If you are used to carrying a balance on your credit card,Guest Posting the two-cycle method results in greater finance charges to you, so this change should reduce your interest expenses. This is part of the credit card industry’s response to increasing pressure from flat rate credit card processing consumer groups and U.S. lawmakers for credit card issuers to stop what are called “predatory and abusive practices.”
Last March, Citigroup decided to remove two practices that have been objected to: the increase in a credit card holder’s interest rates and other fees, at the option of the bank, at any time for whatever reason, and the practice known in the industry as “universal default,” which means that if you fail to pay a bill to any of your creditors (say, a mortgage payment or a utility bill) the interest rates on your credit card are immediately increased.
Just recently, in the first week of June, Bank of America and Chase bared comprehensive programs to help customers better understand how the terms and conditions on your credit card account operate in order to enable you to manage your credit cards better. These moves are certainly meant to please holders of credit cards, although the skeptical would see them as moves designed to avert government crackdown.
In response to a swarm of complaints about credit card issuer’s practices, Congress has conducted hearings, and some bills have been introduced in the U.S. Senate and the U.S. House of Representatives, all aimed to stop perceived abuses. Realistically, however, other lawmakers are of the opinion that new laws through which to impose new rules on the credit card industry are not likely to pass this session. Some legislators believe new legislation is not the answer.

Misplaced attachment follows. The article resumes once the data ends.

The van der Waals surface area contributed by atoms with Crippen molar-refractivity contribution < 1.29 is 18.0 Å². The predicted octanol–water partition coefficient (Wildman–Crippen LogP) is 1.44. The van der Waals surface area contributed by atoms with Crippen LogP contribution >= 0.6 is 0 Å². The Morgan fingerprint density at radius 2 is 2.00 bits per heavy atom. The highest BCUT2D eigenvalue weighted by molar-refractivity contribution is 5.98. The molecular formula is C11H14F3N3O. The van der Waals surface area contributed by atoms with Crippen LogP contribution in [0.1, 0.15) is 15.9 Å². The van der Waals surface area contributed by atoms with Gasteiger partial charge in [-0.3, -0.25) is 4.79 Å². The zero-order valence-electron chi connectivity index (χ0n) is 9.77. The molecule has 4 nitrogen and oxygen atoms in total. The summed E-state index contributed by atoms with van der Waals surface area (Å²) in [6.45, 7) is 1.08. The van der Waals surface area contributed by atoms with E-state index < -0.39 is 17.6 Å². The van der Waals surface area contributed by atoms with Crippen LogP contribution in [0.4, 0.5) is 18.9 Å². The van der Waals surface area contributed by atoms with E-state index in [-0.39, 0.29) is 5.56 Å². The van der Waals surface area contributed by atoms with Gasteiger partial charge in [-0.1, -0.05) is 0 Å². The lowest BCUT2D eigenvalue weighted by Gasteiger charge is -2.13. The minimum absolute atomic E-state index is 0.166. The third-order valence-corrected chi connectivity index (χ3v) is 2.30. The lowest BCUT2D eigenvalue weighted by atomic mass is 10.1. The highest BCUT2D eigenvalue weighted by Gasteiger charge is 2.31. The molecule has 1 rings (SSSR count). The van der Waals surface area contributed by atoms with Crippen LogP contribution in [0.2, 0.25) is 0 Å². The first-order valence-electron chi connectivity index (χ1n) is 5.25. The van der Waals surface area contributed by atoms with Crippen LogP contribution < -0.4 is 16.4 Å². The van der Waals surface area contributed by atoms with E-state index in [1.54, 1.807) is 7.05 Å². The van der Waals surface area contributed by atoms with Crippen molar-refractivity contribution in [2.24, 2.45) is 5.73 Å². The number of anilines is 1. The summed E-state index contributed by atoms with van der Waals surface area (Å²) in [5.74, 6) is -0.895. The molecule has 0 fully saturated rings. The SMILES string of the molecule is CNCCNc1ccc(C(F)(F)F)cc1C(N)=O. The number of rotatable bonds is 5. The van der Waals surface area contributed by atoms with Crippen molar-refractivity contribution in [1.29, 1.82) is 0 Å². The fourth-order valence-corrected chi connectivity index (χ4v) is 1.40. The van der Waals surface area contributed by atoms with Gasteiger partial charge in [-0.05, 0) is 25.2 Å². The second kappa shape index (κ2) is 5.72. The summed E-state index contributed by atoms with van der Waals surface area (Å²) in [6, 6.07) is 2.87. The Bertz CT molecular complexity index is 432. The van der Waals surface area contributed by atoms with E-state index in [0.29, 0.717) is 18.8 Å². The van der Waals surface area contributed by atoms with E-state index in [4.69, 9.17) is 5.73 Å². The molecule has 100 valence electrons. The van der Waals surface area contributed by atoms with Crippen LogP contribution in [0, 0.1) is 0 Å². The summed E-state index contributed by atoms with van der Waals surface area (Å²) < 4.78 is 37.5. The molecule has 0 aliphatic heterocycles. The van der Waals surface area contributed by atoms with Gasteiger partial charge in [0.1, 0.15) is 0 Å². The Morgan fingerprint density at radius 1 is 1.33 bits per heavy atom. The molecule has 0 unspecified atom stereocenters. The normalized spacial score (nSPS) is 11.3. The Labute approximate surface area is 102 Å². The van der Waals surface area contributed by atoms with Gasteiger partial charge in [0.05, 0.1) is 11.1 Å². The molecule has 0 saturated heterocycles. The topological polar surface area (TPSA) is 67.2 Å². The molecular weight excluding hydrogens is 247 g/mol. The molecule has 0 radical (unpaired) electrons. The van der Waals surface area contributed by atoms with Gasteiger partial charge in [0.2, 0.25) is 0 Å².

The realistic approach to reform may be the changes proposed by the Federal Reserve on credit card advertising, billing practices and updates. One serious proposal will be the first major revision on truth-in-lending guidelines in a quarter of a century. This rule requires of all lenders to give 45 days’ notice on any interest rate increases (the present practice is 15 days) – credit cards included.
The Christian Science Monitor reports that an advocacy group identifies the worst practices among credit card issuers as follows:
· Penalties for late payments or over-limit fees are immediately imposed, even in instances where payment to the credit card account is received just minutes after the specified cut-off time (usually 2 p.m.) on the due date.
· Interest rates on credit cards are raised for whatever reason, at any time the bank chooses to.
· Payments are applied to those balances on credit cards that are carrying the lower annual percentage rate (APR) and not to the highest. The problem arises from the fact that credit card holders use the same credit cards for purchases, cash advances, and to absorb the balances that have been transferred from other credit cards. These are distinct transactions involving distinct interest rates; for example, cash advances have high interest rates while transferred balances may have zero interest. Since payments made are applied to balances that have the lowest APR, those balances with higher rates continue earning interest and increase at a faster rate.
· Banks use the “trailing interest” method, which refers to interest charged on your outstanding balance between the cutoff date of the last statement and the date your payment is actually posted into your credit card account. This is particularly true for credit cards that don’t have grace periods.
· Absence of an upper limit on fees for balance-transfers by a number of credit card issuers. When you transfer balances from other credit cards, banks typically charge a fee (some waive it, though) of up to 3 percent of the amount transferred, but there used to be a cap of about $50 or $75. Without that cap, if you transfer, say, $5,000 you stand to pay $150 in transfer fees instead of $75 on your credit cards.